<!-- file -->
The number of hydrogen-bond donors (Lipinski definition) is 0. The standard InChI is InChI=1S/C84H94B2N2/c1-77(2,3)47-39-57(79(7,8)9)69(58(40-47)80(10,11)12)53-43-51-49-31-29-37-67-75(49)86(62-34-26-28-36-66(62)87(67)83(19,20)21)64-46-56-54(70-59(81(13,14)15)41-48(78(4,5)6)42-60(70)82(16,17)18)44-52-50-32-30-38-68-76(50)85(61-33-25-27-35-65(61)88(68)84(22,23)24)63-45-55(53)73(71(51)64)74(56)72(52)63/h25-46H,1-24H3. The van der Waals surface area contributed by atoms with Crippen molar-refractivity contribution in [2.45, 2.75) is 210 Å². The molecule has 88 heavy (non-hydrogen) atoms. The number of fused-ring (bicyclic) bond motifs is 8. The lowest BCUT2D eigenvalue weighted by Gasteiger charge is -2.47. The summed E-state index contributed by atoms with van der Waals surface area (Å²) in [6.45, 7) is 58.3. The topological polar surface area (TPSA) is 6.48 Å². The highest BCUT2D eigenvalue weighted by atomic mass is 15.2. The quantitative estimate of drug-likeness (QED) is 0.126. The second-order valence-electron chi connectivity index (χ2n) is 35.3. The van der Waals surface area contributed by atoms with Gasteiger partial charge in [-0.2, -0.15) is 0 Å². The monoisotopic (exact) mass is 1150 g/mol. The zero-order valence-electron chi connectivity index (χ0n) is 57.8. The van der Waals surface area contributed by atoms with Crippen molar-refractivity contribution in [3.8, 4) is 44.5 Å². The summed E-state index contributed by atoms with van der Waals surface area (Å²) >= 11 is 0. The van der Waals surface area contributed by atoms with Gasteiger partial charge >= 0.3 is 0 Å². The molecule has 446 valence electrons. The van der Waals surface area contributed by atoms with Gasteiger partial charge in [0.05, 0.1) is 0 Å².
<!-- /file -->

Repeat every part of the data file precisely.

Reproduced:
The number of hydrogen-bond donors (Lipinski definition) is 0. The standard InChI is InChI=1S/C84H94B2N2/c1-77(2,3)47-39-57(79(7,8)9)69(58(40-47)80(10,11)12)53-43-51-49-31-29-37-67-75(49)86(62-34-26-28-36-66(62)87(67)83(19,20)21)64-46-56-54(70-59(81(13,14)15)41-48(78(4,5)6)42-60(70)82(16,17)18)44-52-50-32-30-38-68-76(50)85(61-33-25-27-35-65(61)88(68)84(22,23)24)63-45-55(53)73(71(51)64)74(56)72(52)63/h25-46H,1-24H3. The van der Waals surface area contributed by atoms with Crippen molar-refractivity contribution in [2.45, 2.75) is 210 Å². The molecule has 88 heavy (non-hydrogen) atoms. The number of fused-ring (bicyclic) bond motifs is 8. The lowest BCUT2D eigenvalue weighted by Gasteiger charge is -2.47. The summed E-state index contributed by atoms with van der Waals surface area (Å²) in [6.45, 7) is 58.3. The topological polar surface area (TPSA) is 6.48 Å². The highest BCUT2D eigenvalue weighted by atomic mass is 15.2. The quantitative estimate of drug-likeness (QED) is 0.126. The second-order valence-electron chi connectivity index (χ2n) is 35.3. The van der Waals surface area contributed by atoms with Gasteiger partial charge in [-0.2, -0.15) is 0 Å². The monoisotopic (exact) mass is 1150 g/mol. The zero-order valence-electron chi connectivity index (χ0n) is 57.8. The van der Waals surface area contributed by atoms with Crippen molar-refractivity contribution in [3.8, 4) is 44.5 Å². The summed E-state index contributed by atoms with van der Waals surface area (Å²) >= 11 is 0. The van der Waals surface area contributed by atoms with Gasteiger partial charge >= 0.3 is 0 Å². The molecule has 446 valence electrons. The van der Waals surface area contributed by atoms with Gasteiger partial charge in [0.05, 0.1) is 0 Å².